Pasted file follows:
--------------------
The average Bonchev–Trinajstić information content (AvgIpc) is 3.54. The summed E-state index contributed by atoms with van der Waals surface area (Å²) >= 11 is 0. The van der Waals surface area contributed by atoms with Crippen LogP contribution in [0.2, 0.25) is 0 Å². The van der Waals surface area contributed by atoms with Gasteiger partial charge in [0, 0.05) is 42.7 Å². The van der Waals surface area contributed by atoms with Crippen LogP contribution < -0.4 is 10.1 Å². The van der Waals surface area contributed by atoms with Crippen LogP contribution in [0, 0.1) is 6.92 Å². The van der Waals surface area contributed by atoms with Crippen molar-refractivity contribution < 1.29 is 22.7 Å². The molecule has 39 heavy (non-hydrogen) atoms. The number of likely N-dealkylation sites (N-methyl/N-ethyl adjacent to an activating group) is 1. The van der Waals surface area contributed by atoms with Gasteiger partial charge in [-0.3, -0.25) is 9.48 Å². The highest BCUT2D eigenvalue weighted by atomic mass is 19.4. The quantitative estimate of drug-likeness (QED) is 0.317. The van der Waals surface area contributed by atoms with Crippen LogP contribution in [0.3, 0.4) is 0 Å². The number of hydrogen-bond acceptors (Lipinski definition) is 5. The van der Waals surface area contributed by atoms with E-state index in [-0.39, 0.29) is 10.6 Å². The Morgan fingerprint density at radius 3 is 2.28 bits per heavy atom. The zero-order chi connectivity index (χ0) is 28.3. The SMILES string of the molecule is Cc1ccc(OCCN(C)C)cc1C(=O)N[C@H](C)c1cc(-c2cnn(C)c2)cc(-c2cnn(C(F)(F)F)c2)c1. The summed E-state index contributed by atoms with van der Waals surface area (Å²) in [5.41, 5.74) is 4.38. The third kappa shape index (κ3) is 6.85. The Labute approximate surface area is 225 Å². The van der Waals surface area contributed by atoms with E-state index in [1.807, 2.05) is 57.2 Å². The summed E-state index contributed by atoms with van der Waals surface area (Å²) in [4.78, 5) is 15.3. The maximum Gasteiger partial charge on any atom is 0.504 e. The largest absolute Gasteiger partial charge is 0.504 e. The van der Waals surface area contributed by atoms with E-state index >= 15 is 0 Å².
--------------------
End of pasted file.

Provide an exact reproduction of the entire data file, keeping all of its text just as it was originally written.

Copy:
The average Bonchev–Trinajstić information content (AvgIpc) is 3.54. The summed E-state index contributed by atoms with van der Waals surface area (Å²) >= 11 is 0. The van der Waals surface area contributed by atoms with Crippen LogP contribution in [0.2, 0.25) is 0 Å². The van der Waals surface area contributed by atoms with Gasteiger partial charge in [0, 0.05) is 42.7 Å². The van der Waals surface area contributed by atoms with Crippen LogP contribution < -0.4 is 10.1 Å². The van der Waals surface area contributed by atoms with Crippen LogP contribution in [0, 0.1) is 6.92 Å². The van der Waals surface area contributed by atoms with Crippen molar-refractivity contribution < 1.29 is 22.7 Å². The molecule has 39 heavy (non-hydrogen) atoms. The number of likely N-dealkylation sites (N-methyl/N-ethyl adjacent to an activating group) is 1. The van der Waals surface area contributed by atoms with Gasteiger partial charge in [-0.3, -0.25) is 9.48 Å². The highest BCUT2D eigenvalue weighted by atomic mass is 19.4. The quantitative estimate of drug-likeness (QED) is 0.317. The van der Waals surface area contributed by atoms with Crippen LogP contribution in [0.3, 0.4) is 0 Å². The number of hydrogen-bond acceptors (Lipinski definition) is 5. The van der Waals surface area contributed by atoms with E-state index in [-0.39, 0.29) is 10.6 Å². The Morgan fingerprint density at radius 3 is 2.28 bits per heavy atom. The zero-order chi connectivity index (χ0) is 28.3. The SMILES string of the molecule is Cc1ccc(OCCN(C)C)cc1C(=O)N[C@H](C)c1cc(-c2cnn(C)c2)cc(-c2cnn(C(F)(F)F)c2)c1. The summed E-state index contributed by atoms with van der Waals surface area (Å²) in [5.41, 5.74) is 4.38. The third kappa shape index (κ3) is 6.85. The Labute approximate surface area is 225 Å². The van der Waals surface area contributed by atoms with E-state index in [1.807, 2.05) is 57.2 Å². The summed E-state index contributed by atoms with van der Waals surface area (Å²) in [4.78, 5) is 15.3. The maximum Gasteiger partial charge on any atom is 0.504 e. The largest absolute Gasteiger partial charge is 0.504 e. The van der Waals surface area contributed by atoms with E-state index >= 15 is 0 Å².